Young Minds InspiredEducators of a variety of disciplines and levels may want to check out Young Minds Inspired (YMI). Describing itself as "the nation's leading provider of free educational outreach programs for learners of all ages," YMI offers a wide range of lesson plans and classroom activities. Most YMI resources are created with elementary, middle, or high school students in mind, but it also provides material appropriate for preschool or college students. Visitors can browse lesson plans by broad categories such as language arts, STEM skills, or outside the classroom, and each resource thumbnail is labeled to indicate its intended audience. Many YMI resources, which are "produced in partnership with corporations, associations, and other organizations," are designed to accompany popular culture films, Broadway musicals, and novels, while others serve as educational PSAs on topics like energy conservation and the importance of vaccinations. YMI programs are developed by curriculum experts and reviewed by active teachers to ensure academic quality and educational value. Launched in 1978, YMI is led by Dr. Dominic Kinsley as its Editor in Chief and by Donald J. Lay as its Director of Outreach.
NCES: Distance Learning Dataset TrainingThe National Center for Education Statistics (NCES) offers a number of data products from its myriad studies on education. With the Distance Learning Dataset Training (DLDT) system, NCES provides "an online, interactive tool that allows you to learn about the National Center for Education Statistics (NCES) data products across the education spectrum and evaluate them for your particular purposes." These free, self-paced modules are designed to aid researchers and professionals, as well as students and general audiences, in accessing NCES reports and datasets and in "conduct[ing] analyses using selected statistical software packages and/or by using data tools provided on the NCES website." DLDT suggests that new users begin with a set of seven introductory common modules, while users who are familiar with NCES can choose from numerous dataset-specific modules which are organized by data type, such as longitudinal surveys and administrative data. Each module on this resource gives a brief description of its content, as well as its run-time and slide count. [JDC]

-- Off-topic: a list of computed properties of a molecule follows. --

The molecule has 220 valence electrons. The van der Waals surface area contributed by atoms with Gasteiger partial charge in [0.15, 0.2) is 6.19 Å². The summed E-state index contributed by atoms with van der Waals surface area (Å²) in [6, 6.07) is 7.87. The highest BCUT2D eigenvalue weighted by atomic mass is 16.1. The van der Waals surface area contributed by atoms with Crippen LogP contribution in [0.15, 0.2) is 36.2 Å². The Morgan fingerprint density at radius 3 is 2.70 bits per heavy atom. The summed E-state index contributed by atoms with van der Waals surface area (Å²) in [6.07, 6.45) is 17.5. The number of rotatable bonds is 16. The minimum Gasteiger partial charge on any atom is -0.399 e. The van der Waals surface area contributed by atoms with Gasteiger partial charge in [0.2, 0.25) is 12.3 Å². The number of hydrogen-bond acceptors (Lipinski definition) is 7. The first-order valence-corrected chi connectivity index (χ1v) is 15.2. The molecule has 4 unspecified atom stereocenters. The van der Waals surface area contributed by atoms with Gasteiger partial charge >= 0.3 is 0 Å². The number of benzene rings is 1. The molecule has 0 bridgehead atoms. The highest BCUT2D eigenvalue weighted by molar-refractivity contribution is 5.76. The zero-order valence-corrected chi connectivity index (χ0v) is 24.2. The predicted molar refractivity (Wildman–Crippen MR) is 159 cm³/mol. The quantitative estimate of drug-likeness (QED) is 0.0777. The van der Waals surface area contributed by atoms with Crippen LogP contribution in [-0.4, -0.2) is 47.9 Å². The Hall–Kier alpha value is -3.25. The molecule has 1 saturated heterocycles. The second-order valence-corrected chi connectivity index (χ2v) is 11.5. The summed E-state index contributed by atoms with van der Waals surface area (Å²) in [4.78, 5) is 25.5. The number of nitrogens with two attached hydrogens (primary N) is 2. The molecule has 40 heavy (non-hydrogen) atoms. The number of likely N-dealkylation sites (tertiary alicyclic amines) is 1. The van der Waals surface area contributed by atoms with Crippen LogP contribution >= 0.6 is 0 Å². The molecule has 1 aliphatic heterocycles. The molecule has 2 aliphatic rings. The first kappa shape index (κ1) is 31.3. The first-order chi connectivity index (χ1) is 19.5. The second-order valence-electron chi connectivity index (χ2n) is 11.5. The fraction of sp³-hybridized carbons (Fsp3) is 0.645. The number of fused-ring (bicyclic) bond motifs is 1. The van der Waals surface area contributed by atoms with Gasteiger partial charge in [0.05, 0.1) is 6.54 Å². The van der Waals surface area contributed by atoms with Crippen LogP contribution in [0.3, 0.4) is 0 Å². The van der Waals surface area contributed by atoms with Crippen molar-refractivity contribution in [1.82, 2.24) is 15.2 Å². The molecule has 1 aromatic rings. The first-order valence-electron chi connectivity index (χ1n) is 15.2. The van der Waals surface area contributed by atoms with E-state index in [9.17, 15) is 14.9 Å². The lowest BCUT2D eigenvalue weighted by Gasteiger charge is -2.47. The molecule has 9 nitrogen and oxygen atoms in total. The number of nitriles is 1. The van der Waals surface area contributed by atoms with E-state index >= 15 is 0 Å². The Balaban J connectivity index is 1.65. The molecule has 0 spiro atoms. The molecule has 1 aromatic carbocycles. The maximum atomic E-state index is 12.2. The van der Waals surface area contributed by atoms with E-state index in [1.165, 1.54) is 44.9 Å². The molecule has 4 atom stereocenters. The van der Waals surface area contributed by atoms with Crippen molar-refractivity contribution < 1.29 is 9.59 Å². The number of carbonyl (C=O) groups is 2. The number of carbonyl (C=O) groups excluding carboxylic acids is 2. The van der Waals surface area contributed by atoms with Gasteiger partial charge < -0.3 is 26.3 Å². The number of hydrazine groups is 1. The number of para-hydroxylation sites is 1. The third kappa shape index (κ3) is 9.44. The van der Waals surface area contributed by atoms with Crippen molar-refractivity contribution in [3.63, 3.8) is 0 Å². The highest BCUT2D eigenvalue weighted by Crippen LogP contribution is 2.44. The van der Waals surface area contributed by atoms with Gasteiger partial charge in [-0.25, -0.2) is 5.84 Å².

Charter Schools Are Overrated: A DebateSince 1991, when Minnesota passed the first charter school law, companies and individuals have established private schools using public funds. These private charter schools caught on across the country and have become a highly sought-after alternative to traditional public education, particularly for underserved students in urban areas. From 2004 to 2014 alone, charter school enrollment increased from less than 1 million to 2.5 million students. Many charter schools boast of high test scores, strict academic expectations, and above-average graduation rates. Their growth, supporters argue, is evidence of their success. But have these schools lived up to their promise? Opponents argue that charter schools, which are subject to fewer regulations and less oversight, lack accountability, take much-needed resources from public schools, and pick and choose their student body, thereby undermining public education. Are charter schools overrated?